Despite having a robust regulatory framework, it seems the federation continues to face problems in fighting illicit tobacco trade, which still accounts for more than a quarter of the country’s total cigarette consumption.
Illicit tobacco trade refers to the business of smuggled or counterfeit cigarettes, or other tobacco products that are sold without paying applicable duties and taxes.
Several agencies including Inland Revenue Intelligence, Customs Intelligence, Police, Federal Investigation Agency and the Rangers are fighting this menace. This illegal business, however, accounts for 25% of the country’s total cigarette sales, according to an international study titled ‘Asia-11: Illicit Tobacco Indicator 2012’.
Illicit cigarette trade cost the exchequer $275 million in fiscal year 2013 (FY13), the report said. Pakistan’s legal domestic sales, it said, declined notably to 64 billion cigarettes in 2012 compared with 70 billion sticks in 2009.
“Illicit cigarette trade, which promotes tax evasion, counterfeiting and cross-border smuggling, presents a complex problem for the government and the legitimate industry,” market leader Pakistan Tobacco Company (PTC) said. “There are national security considerations also as illicit cigarette trade is known to have, direct or indirect, linkages with organised crime,” it said.
The tax applied on the retail price of each packet of cigarettes ranges between 68.5% and 81%, increasing the cost of legal cigarettes against the illicit ones that evade all duties and taxes, say industry sources.
Tobacco is the second largest tax-paying sector after oil and gas, accounting for 36% of the total federal excise duty. Both PTC and Phillip Morris Pakistan (PMP), the second largest player, account for 99.7% of total tax revenues from cigarette sales – the legitimate industry paid Rs76.5 billion in FED and sales tax during FY13.
Lax enforcement by the government coupled with high taxation creates an anti-competitive market, said an official requesting anonymity. The illicit trade cost the industry an estimated Rs6 billion in potential revenue loss during FY13, according to Euromonitor, a global research firm for consumer markets.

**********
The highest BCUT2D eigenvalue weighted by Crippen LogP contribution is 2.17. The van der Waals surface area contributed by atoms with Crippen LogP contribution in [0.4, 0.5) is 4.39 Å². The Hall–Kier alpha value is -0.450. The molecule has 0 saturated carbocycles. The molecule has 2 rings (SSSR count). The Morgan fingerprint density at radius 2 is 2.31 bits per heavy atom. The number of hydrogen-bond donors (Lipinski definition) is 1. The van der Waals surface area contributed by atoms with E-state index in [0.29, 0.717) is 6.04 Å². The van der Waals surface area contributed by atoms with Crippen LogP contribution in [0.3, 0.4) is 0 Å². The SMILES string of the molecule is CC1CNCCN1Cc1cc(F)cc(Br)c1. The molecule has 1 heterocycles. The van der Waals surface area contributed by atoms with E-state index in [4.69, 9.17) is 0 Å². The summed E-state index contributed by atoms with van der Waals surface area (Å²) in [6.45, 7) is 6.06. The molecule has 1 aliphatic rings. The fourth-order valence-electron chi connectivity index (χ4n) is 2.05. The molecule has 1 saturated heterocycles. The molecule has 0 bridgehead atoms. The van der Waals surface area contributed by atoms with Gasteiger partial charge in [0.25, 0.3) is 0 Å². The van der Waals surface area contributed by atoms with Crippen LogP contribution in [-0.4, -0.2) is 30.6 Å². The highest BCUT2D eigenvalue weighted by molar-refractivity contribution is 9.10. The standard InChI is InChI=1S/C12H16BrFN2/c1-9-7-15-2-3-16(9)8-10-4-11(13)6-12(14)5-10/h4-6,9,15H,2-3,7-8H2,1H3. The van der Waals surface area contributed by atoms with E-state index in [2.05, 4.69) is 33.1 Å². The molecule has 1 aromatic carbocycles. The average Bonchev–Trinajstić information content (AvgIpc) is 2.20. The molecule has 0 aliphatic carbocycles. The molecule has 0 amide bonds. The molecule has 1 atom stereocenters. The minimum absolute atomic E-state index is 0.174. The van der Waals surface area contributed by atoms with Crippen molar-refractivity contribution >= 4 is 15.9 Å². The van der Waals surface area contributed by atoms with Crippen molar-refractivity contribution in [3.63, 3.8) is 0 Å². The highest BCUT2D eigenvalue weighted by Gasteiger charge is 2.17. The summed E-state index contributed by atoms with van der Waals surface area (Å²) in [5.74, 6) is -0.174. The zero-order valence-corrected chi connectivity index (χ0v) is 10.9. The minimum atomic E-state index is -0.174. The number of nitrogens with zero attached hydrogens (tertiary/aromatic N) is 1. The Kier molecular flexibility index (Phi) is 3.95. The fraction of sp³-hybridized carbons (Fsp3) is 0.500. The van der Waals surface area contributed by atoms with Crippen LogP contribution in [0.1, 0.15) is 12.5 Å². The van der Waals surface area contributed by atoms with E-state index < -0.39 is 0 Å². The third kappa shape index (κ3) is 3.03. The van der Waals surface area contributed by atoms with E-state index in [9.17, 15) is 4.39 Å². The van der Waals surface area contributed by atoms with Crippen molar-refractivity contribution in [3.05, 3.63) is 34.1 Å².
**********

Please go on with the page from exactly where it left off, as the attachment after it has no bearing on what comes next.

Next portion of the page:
The Pakistan Peoples Party’s government for example had increased taxes seven to eight times in its tenure, the official said. Data compiled by Oxford Economics for the rate of tax applied each January on the most sold brand showed an increase of 38% in January, 2009 and 28% in January 2010.
Most illicit cigarettes are priced much lower than their legal counterparts and generally do not adhere to mandatory public health regulations, and are thus poised to lure new smokers and target impressionable youth, the official said. The purpose of high taxation is to make smoking expensive for the youth but the fact is that stick sales (loose cigarettes) are 30% of the total cigarette sales, killing the purpose.
“The sale of illicit cigarettes is detrimental both to the Federal Bureau of Revenue (FBR) in terms of lost government revenues and to the legitimate industry in the shape of uncompetitive markets,” the tax watchdog said in response to our queries. The FBR is trying to minimise and ultimately eliminate this menace, it said.
The Directorate General Intelligence and Investigation, Inland Revenue has created Anti-Illicit Trade Mobile Teams at the field offices in Peshawar, Lahore, Faisalabad, Islamabad and Karachi, the exchequer said.
The FBR has also launched an awareness campaign, warning wholesalers, dealers and retailers through letters and the media, created a helpline at Islamabad headquarters to collect intelligence about the premises of counterfeit cigarettes and ensure swift action.
The FBR claimed to have detected the network of the illicit tobacco trade and conducted raids, which led to seizure of Non-duty paid/counterfeit cigarettes. As a result, it said, the sale of legal cigarettes has increased. The revenues received from the tobacco sector increased by Rs6 billion in FY12 and Rs10 billion in FY13, it said. In the last two years, the FBR seized more than 5 million sticks. Recently, a huge seizure was made in Lahore where more than one million sticks were seized.
The FBR is an under-financed and under-powered body with no security for its personnel that face security threats, an industry official said. In one incident in Karachi, he said, their mobile team faced resistance upon chasing a Pine consignment; they were beaten and hospitalised.
The FBR in its official response also confirmed their teams face great personal risk. “At certain places, the drive against the illicit cigarette traffickers was taken to the doors of the culprits and Directorate General’s team even suffered injuries at the hands of the culprits. Despite this, the drive is pursued with full force,” the FBR said.
The enforcement must be persistent and resolute and there should be an incentive system for law enforcement agencies, Phillip Morris said in a statement. “A dedicated task force should be established to fight illicit tobacco products at the borders and inside the country,” it suggested.
Responding to a question, PMP said, “Law enforcement agencies and judiciary personnel should be trained in fighting illicit trade and criminal networks importing and distributing illicit cigarettes.”
Published in The Express Tribune, January 27th, 2014.